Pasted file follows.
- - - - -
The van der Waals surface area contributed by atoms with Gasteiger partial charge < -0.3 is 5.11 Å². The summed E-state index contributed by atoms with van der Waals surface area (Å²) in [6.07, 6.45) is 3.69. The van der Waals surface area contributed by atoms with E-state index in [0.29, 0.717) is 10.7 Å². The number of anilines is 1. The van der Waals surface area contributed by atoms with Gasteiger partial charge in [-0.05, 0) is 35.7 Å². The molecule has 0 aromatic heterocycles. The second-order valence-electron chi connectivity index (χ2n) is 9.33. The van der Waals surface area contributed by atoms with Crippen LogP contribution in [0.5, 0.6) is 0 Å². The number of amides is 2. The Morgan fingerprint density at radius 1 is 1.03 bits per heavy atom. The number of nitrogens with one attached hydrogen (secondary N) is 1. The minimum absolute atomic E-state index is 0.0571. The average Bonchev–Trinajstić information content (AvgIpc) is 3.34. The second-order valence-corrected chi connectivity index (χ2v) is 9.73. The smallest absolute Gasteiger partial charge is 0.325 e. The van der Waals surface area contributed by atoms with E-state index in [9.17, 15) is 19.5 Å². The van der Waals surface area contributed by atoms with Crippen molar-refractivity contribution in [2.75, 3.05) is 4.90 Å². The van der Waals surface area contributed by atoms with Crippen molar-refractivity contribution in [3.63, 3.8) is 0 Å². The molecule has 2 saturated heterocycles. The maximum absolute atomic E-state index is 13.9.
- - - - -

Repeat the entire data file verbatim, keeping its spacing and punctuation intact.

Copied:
The van der Waals surface area contributed by atoms with Gasteiger partial charge < -0.3 is 5.11 Å². The summed E-state index contributed by atoms with van der Waals surface area (Å²) in [6.07, 6.45) is 3.69. The van der Waals surface area contributed by atoms with E-state index in [0.29, 0.717) is 10.7 Å². The number of anilines is 1. The van der Waals surface area contributed by atoms with Gasteiger partial charge in [-0.05, 0) is 35.7 Å². The molecule has 0 aromatic heterocycles. The second-order valence-electron chi connectivity index (χ2n) is 9.33. The van der Waals surface area contributed by atoms with Crippen LogP contribution in [0.5, 0.6) is 0 Å². The number of amides is 2. The Morgan fingerprint density at radius 1 is 1.03 bits per heavy atom. The number of nitrogens with one attached hydrogen (secondary N) is 1. The minimum absolute atomic E-state index is 0.0571. The average Bonchev–Trinajstić information content (AvgIpc) is 3.34. The second-order valence-corrected chi connectivity index (χ2v) is 9.73. The smallest absolute Gasteiger partial charge is 0.325 e. The van der Waals surface area contributed by atoms with E-state index in [9.17, 15) is 19.5 Å². The van der Waals surface area contributed by atoms with Crippen molar-refractivity contribution in [2.75, 3.05) is 4.90 Å². The van der Waals surface area contributed by atoms with Crippen molar-refractivity contribution in [3.63, 3.8) is 0 Å². The molecule has 2 saturated heterocycles. The maximum absolute atomic E-state index is 13.9.